George H.W. Bush was a champion of the written word

On Friday our country lost another great American with the passing of the 41st president George H.W. Bush.

His death marks the last of presidents from the Greatest Generation who had ties to World War II. But more importantly, Bush had a set of characteristics and traits that are unique to that generation.

It was little things that we no longer see from government or leaders. One of the most important is that it is that “the office of the president” is more important than the person actually sitting in that oval office. In the era of the “me generation” putting the integrity of the office before their own personal gain is something that doesn’t happen too often anymore with any political position.

Second, was his ability after leaving office to continue to serve his country right up to the end of his 94 years on this planet. He pushed aside political differences to work on various projects for the betterment of others with Bill Clinton, the man who defeated him in the 1992 election.

Can you even find a Democrat and Republican who can talk civilly to each other today, much less do that?

The third thing was his never ending sense of adventure and moving forward. He encouraged others to never give up and that you aren’t too old to tackle new challenges in life. What said that better than when he skydived to commemorate his 90th birthday?

However, being a person who earns his living from the written word, what has impressed me these past few days about the man the most is the countless stories that keep emerging about Bush’s personal hand written notes and letters to many people from all walks of life. That is something that directly ties to the Greatest Generation and an era when thoughtful consideration was given to when you put pen to paper.

In today’s Tweet, email and video world the first mindless thought that comes out the mouth or goes online causes many problems. The opportunity to give something perspective by handwriting it is a lesson that would be a good one for many young children to be taught.

The handwritten word was where Bush was second to none. First was the number of touching letters he wrote to his wife Barbara in their 70 plus years of marriage expressing his love and what she meant to him. Also the many he wrote to his children and grandchildren all in his own handwriting.

But that was just the tip of the iceberg, as people from all walks of life are producing notes or letters he personally wrote to them. What is even more so amazing is the number of people who were so touched by that action that they kept those notes and letters for many decades.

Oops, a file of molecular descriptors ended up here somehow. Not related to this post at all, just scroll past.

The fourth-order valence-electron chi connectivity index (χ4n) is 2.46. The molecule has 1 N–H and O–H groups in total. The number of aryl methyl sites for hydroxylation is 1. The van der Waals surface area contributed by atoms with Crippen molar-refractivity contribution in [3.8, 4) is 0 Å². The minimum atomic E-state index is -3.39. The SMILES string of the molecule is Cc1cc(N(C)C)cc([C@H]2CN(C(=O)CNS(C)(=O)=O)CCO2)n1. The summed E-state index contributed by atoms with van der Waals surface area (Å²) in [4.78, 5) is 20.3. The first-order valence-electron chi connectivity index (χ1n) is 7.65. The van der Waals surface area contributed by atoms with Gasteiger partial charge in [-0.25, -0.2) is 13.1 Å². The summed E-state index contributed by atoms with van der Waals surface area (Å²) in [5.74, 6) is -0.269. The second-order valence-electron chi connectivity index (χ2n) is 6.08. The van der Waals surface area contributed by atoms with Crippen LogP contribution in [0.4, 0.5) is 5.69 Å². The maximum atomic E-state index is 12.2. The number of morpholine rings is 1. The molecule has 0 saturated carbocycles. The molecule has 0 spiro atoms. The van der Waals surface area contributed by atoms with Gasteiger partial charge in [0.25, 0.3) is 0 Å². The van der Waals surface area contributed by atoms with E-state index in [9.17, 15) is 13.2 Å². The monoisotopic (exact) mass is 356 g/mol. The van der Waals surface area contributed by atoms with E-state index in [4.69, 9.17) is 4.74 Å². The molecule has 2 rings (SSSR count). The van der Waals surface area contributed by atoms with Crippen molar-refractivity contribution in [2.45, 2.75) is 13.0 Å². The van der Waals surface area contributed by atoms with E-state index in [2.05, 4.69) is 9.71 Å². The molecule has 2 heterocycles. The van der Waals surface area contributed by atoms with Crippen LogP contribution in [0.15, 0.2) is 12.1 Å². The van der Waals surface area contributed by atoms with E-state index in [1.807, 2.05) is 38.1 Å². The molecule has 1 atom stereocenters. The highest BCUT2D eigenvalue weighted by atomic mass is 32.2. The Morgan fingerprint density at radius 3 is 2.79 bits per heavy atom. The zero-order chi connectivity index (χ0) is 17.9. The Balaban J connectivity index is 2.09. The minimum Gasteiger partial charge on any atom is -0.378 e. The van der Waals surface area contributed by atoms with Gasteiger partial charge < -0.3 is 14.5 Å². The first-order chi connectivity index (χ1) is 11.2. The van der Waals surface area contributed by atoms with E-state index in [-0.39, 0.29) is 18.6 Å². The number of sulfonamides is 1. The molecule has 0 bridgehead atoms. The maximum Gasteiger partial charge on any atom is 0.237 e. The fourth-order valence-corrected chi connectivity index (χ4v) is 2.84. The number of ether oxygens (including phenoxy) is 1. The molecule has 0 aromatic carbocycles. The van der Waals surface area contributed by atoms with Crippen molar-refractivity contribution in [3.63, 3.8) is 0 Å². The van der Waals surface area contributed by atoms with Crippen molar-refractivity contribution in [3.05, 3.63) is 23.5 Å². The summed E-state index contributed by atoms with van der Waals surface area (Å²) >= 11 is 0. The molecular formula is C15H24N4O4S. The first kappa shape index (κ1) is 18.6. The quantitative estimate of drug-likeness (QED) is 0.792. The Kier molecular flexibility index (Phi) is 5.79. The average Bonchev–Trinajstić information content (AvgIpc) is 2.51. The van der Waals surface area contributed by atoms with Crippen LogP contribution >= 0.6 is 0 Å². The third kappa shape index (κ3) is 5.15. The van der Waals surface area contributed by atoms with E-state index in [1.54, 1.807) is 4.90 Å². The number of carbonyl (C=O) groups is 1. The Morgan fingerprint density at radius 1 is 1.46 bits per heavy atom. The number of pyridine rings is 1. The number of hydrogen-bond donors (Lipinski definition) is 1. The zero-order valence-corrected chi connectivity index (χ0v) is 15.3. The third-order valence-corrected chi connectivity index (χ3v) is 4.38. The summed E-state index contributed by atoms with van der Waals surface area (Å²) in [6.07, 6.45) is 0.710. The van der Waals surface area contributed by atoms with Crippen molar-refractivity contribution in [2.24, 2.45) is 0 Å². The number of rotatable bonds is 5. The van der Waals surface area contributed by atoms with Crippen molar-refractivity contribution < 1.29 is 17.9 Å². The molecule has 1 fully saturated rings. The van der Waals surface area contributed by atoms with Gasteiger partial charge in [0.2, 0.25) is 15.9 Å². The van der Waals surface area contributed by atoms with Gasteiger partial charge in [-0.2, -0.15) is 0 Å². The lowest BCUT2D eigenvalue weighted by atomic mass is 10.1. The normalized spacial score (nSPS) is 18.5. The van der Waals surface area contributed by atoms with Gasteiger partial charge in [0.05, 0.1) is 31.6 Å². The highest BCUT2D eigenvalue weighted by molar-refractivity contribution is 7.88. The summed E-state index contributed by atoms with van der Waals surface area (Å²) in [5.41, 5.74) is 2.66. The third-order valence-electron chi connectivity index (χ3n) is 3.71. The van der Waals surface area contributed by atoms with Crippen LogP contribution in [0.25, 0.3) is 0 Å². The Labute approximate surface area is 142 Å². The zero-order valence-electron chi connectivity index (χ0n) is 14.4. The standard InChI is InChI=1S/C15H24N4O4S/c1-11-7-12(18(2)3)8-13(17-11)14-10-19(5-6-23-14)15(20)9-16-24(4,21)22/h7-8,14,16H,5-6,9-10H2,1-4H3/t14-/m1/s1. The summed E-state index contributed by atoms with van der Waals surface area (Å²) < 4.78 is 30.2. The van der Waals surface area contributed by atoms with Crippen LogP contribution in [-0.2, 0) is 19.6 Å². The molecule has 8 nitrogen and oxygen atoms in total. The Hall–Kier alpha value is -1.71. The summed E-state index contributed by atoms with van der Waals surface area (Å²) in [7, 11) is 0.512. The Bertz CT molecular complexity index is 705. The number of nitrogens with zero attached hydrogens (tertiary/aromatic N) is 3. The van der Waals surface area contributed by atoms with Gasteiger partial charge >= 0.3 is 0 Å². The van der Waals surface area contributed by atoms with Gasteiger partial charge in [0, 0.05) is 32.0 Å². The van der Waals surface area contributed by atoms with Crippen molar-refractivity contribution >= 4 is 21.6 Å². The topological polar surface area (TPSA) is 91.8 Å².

Included among them was Bill Clinton who has the note Bush left for him on the desk in the Oval Office at the White House wishing him well. That is pretty special not only that Bush did that, but the fact that Clinton has kept it for 26 years.

Occasionally, a note or something that is handwritten will come my way from someone and it still carries special meaning to me. When someone takes the time to sit down and actually put their thoughts to paper with a pen, it should be considered a special thing and cherished.

More importantly it shows they care. Sorry people, but an email, video message, text, Facebook message or Tweet doesn’t even compare in sentiment to the handwritten word.

I am sure in the future Bush’s political presidency will be dissected by historians, political pundits and others on its merit and success. Some will say he was the greatest one-term president ever and others will point to the areas they feel he failed during his time in the White House.

However, what no one will be able to take from the man is that lost art of writing a person note or letter of encouragement or praise. Those are traits you don’t see much anymore in the political world or anywhere  else today.

Hopefully, if George H.W. Bush’s passing does anything for us in the upcoming weeks, months and years it reminds us of the time when service, decency and the belief that at the end of the day we are all Americans. Using those traits as a measuring stick makes his life a total success.

Lets hope it is a message that starts resonating with all of us even before I… see you next Wednesday.

 

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Posted by Ken Grabowski

Ken is News Advocate’s education reporter. He coordinates coverage for all Manistee County schools and West Shore Community College. He can be reached by phone at (231) 398-3125 or by email at kgrabowski@pioneergroup.com.

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